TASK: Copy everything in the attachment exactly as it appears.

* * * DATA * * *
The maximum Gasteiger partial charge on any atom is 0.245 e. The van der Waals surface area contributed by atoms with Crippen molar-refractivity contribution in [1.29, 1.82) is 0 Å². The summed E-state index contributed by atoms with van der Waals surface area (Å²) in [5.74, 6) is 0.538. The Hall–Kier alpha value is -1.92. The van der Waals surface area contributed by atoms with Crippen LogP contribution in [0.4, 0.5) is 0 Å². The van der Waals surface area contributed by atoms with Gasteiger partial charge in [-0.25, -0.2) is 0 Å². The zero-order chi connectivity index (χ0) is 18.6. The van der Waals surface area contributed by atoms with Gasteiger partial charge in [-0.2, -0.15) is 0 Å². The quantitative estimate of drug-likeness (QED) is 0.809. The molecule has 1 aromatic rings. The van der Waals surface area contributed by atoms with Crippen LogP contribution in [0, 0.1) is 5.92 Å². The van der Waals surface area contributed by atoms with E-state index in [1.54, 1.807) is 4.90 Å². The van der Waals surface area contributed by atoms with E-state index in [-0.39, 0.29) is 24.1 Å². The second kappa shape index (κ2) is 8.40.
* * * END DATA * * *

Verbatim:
The maximum Gasteiger partial charge on any atom is 0.245 e. The van der Waals surface area contributed by atoms with Crippen molar-refractivity contribution in [1.29, 1.82) is 0 Å². The summed E-state index contributed by atoms with van der Waals surface area (Å²) in [5.74, 6) is 0.538. The Hall–Kier alpha value is -1.92. The van der Waals surface area contributed by atoms with Crippen LogP contribution in [0.4, 0.5) is 0 Å². The van der Waals surface area contributed by atoms with Gasteiger partial charge in [-0.25, -0.2) is 0 Å². The zero-order chi connectivity index (χ0) is 18.6. The van der Waals surface area contributed by atoms with Gasteiger partial charge in [-0.2, -0.15) is 0 Å². The quantitative estimate of drug-likeness (QED) is 0.809. The molecule has 1 aromatic rings. The van der Waals surface area contributed by atoms with Crippen LogP contribution in [0, 0.1) is 5.92 Å². The van der Waals surface area contributed by atoms with E-state index in [1.54, 1.807) is 4.90 Å². The van der Waals surface area contributed by atoms with E-state index in [-0.39, 0.29) is 24.1 Å². The second kappa shape index (κ2) is 8.40.